Air pollution is a scary thing. What’s worse – there’s no hiding from it… even in your own home! Actually, studies reveal that the air inside our home is much more polluted than the air outside.
Yes, you read that right. And there are plenty of reasons why, including heating, poor ventilation, smells from household products, and sometimes, the use of synthetic building materials such as radon, lead and asbestos.
The kitchen, where you cook, store and prepare of food tends has higher moisture levels due to higher humidity. Without proper ventilation, the smoke, grease, mist, and other particulates from the air will cause to poor indoor air quality.
Kitchen Air Pollution: Facts & Causes
Researchers from Sheffield University found that the kitchen which uses gas oven could have worse air pollution than a city center street. Gas ovens are a significant source of nitrogen dioxide and carbon monoxide. They also release volatile organic compounds that are small enough to penetrate through the lungs.
Another thing, did you know that cooking with nonstick cookware may release toxic fumes at very high temperature (above 500 degrees to be exact)?
Consider using cast iron or stainless-steel pots and pans instead.
Another reason of air pollution in your kitchen is formaldehyde which is present in household equipment and it’s also used in manufacturing kitchenware. In very high temperatures, formaldehyde, which is a known carcinogen, is released. Another thing, particulate matter which is released by the gas burners used for cooking food.
Cigarette smoke is another major pollutant. If someone in your home smokes than you have dirty air circulating around your house. The harmful compounds in cigarette smoke can linger in clothes, cushions, carpets, and even in your furniture.
Radon is another dangerous gas that could be lurking in your home. You can’t see, smell or taste it. Radon enters your home through cracks or holes in the foundation, walls, or around pipes.
Kitchen Cleaning Tips for Fresh Air
The kitchen is often the busiest and therefore, dirtiest part of the house. To improve your indoor air quality, you should start by employing proper cleaning practices. The problem with the kitchen is that there are just so many items (little and big) that you have to check. However, by being more systematic, you can maintain a cleaner and fresher kitchen every day. Check out the following tips:
- Keep everything dry as much as possible.
Moisture can cause mold build-up which is a serious cause of indoor air pollution. Exposure to mold can cause respiratory problems, such as allergy and asthma. To avoid mold problems, keep your kitchen dry by fixing sources of leaks, wiping the sink and counters with clean, dry cloth after use, and clean food spills immediately.
- Use reliable all-purpose cleaners for your kitchen. All the germs and bacteria
from various surfaces can travel into the air. If you have the option, choose cleaning products that contain less chemicals as these can contaminate the air too.
- Keep your floors clean and dry. Use vacuum and mop to remove dirt and dust.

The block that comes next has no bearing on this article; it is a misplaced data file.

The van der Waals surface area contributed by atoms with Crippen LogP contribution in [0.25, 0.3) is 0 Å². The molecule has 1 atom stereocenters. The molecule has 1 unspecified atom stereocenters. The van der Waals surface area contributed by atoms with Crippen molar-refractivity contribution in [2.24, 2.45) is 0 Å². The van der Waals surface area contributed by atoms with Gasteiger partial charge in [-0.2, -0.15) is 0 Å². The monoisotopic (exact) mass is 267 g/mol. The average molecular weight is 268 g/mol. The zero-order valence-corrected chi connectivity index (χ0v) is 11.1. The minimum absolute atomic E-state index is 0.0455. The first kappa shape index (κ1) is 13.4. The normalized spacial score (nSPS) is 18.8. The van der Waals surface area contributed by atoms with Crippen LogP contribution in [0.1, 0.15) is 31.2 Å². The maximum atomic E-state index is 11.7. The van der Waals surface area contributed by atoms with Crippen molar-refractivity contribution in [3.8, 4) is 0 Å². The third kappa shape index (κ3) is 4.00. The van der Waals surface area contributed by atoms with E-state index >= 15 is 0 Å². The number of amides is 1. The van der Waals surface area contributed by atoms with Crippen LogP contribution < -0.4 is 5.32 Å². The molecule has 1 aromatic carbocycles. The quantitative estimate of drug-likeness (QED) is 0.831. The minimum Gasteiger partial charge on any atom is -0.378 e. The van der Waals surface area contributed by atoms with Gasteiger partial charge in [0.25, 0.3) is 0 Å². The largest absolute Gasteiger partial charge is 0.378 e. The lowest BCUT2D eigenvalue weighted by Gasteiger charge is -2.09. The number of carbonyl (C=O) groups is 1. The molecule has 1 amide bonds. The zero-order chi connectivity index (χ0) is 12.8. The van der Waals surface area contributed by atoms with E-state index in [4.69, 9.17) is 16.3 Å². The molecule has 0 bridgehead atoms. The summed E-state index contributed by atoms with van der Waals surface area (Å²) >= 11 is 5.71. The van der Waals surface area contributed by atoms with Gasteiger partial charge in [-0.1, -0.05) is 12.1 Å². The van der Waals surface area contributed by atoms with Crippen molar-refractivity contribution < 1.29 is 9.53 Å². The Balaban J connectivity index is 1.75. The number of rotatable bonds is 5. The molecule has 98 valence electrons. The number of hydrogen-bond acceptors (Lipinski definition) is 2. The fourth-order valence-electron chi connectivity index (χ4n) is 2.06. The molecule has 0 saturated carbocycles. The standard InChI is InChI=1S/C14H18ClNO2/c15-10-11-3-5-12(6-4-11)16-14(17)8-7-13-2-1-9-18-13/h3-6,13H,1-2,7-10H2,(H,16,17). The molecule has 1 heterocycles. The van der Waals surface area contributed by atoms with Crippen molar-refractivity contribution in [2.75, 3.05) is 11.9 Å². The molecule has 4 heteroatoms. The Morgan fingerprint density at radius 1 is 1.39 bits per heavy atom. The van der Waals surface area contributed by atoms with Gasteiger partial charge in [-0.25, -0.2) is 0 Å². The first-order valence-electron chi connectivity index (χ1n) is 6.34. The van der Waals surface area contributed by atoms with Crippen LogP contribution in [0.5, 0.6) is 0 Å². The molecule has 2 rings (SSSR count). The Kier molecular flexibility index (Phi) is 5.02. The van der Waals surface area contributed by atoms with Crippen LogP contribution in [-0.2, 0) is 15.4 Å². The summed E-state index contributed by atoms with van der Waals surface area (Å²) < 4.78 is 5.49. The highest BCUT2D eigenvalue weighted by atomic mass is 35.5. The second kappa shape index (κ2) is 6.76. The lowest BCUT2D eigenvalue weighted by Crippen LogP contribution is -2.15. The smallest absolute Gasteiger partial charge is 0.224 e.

Also consider drying by tools like air movers if needed.
- Clean your fridge. Make sure to toss everything that has already expired into the
- Take out trash daily.
- If your central heating and air conditioning system has problems, have them fixed
right away. Clean it regularly to prevent poor ventilation and release of toxic carbon monoxide. Change the filter regularly to avoid dirty air from re-circulating around your home. Don’t forget the chimney. Keep it well-maintained by getting annual inspections and performing regular filter changes.
- If you have new furniture, keep it in your garage for a week. If it isn’t possible,
open the windows in your kitchen let the air out the volatile organic compounds (VOCs).
Best Tools for a Cleaner, Fresher Air
With all the smoke and fumes going around our kitchens, having an exhaust fan is a must. Whenever you are cooking, hand washing, cleaning, or running the dishwasher, make sure to turn on the exhaust fan to remove both the heat and any moisture. This greatly helps lower the humidity in your kitchen and keep the air clean and fresh.
A dehumidifier is another great addition in your kitchen especially when it is extremely humid outside. Humidity triggers dust mites, mold, and mildew which could cause allergic symptoms, such as stuffy nose, itchy and watery eyes, sneezing, and skin rash. Dehumidifiers reduce humidity levels and help keep indoor air clean. There are small capacity models for a single room (which works best if you have a small or average-sized kitchen.
An air scrubber is a compact and portable filtration system that is particularly beneficial for removing airborne smoke and grease particles. It works by drawing in air from the surrounding environment and filtering it to remove contaminants.
These devices work with your home HVAC system to filter the air. There are portable air purifiers that are easy to move and install, making them a perfect choice for home use. When buying one, make sure to choose a size-appropriate for your kitchen. This device is very effective in removing pollutants.
Carbon Monoxide Detector
This is another helpful device that is required from homeowners in most states. CO is odorless and difficult to detect. CO detectors warn you by sounding an alarm when a certain amount of the dangerous gas is sensed in the air over time.
Your kitchen is an essential part of your home. Apart from keeping it beautiful, functional and clean, you also want to ensure that there’s quality air circulating around your kitchen. Hopefully, this guide will help you boost air quality not only in your kitchen but in the rest of your home.